The Ibanez Talman model TCY10E has some the the features higher end guitars possess. At first look it is a double cutaway hollow body, that doubles as an electric. Constructed with the musician in mind who yearns for electric like playability, and the sweet sound of acoustic guitars. Featuring a on board tuner, piezo pickups and two band equalizer all as standard equipment.
It also has a spruce top and a mahogany body. Unplugged this gives it a warm though somewhat soft tone. It is when it is plugged in that its tone really wakes up. Also possessing a mahogany neck and a rosewood fret board and bridge adds to it’s sustain and playability.
Surprisingly for an entry level it has advantage bridge pins as well as die cast tuners. The nut and saddle are made from ivorex. The string action comes from the factory set a little high. For those that want to lower it, simply shaving the saddle a little bit does the trick.
Rounding it out is the electronics package. This consists of an Ibanez AEQ200T preamp and 2 band equalizer. The piezo pickup lacks the raw power and depth of a humbucker, but makes up for it with a soft clear tone when plugged in. Unplugged its sound is typical of a smaller hollow body.
Because the body is a double cutaway it is playable from the sound hole to the nut. The strings have a tight but comfortable feeling. They also come from the factory with a glossy finish that makes you stand out even in dim lighting.
Overall it is a fine design for electric guitar players who are wanting a little acoustic action without changing their playing technique. It handles about like an electric and sounds like and acoustic. Having a bass and treble on the equalizer, and a solid volume control, with an Ibanez Talman the possibilities are endless.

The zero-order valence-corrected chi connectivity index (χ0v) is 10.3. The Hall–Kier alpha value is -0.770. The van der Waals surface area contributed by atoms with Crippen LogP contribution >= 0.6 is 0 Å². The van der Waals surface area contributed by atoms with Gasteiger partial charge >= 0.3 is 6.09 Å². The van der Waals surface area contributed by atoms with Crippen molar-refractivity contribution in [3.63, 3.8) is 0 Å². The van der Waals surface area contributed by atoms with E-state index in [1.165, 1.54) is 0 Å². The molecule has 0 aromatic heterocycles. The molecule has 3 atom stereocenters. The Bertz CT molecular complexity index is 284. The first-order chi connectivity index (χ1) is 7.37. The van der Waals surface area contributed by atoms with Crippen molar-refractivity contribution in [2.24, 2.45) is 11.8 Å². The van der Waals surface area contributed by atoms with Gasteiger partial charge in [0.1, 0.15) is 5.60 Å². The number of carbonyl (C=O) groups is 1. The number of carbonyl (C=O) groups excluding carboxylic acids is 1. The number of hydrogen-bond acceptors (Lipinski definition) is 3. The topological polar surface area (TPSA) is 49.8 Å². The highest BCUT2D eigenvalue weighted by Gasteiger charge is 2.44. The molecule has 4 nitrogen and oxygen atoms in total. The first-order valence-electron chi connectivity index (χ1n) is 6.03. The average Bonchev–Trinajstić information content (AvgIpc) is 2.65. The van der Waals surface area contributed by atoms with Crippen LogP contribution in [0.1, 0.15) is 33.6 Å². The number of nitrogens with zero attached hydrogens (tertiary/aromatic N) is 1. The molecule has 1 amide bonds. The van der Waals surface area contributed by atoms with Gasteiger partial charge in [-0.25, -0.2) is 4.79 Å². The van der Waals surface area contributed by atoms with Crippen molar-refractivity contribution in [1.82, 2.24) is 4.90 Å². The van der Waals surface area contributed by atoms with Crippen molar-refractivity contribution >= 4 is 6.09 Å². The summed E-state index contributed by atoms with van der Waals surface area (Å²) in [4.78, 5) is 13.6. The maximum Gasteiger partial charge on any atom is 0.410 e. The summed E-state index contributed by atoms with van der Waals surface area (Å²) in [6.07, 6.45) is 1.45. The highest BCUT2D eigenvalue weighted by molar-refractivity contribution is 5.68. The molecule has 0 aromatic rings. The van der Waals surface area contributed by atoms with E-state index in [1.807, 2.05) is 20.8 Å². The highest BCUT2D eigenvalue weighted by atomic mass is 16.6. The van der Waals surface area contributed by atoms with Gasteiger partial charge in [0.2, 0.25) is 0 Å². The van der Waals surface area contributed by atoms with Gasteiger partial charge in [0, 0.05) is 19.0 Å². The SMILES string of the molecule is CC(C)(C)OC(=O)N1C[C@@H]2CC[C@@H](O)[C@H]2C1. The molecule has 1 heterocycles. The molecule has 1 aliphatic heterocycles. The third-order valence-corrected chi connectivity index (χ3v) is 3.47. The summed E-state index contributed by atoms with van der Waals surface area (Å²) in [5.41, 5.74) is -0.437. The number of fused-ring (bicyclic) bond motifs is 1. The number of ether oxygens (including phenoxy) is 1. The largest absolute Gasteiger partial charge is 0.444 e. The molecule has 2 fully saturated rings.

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The Ibanez Talman guitar was first made the iconic manufacturer in 1994. The series was discontinued in 1998, but high interest in the Ibanez Talman brought it back. Its maker, as a Japanese company begun in 1957, has been one of the few guitar makers outside of the United States and Europe to have a great impact in those areas.
This guitar series was originally made in both an acoustic and electric version. The current series has only electric versions, but there are many varieties of the guitars within the series. They do, however, all share some common properties.
The basic design has a double cutaway body, which you can get painted in a variety of colors. They generally have mahogany necks and rosewood fretboard and bridge. They also have the standard Ibanez chrome die-cast turners. They also use Ivorex II for the nut saddle. The Ivorex II has been found to be stronger than simple bone. A nut made with this material leads to clear highs and lows, making it a great guitar for amplification.
All the body styles in the modern series have set dimensions. The length of the guitar is eighteen inches. It has a width of fourteen inches, along with a depth of three and quarter inches. The body has been designed to combine both acoustic sounds with the upper fret access the hard rockers prefer.
These guitars also known for being lightweight, giving its users a high degree of mobility on stage. This guitar series was originally designed for indy rockers who needed a richness of sound, but also the ability to move around on stage.
The manufacturer still sells the Ibanez Talman directly to the public. However, you can also find different models at resellers and online. If you prefer the classic sensibility of the original series, than you might be able to find one for sale online as well.
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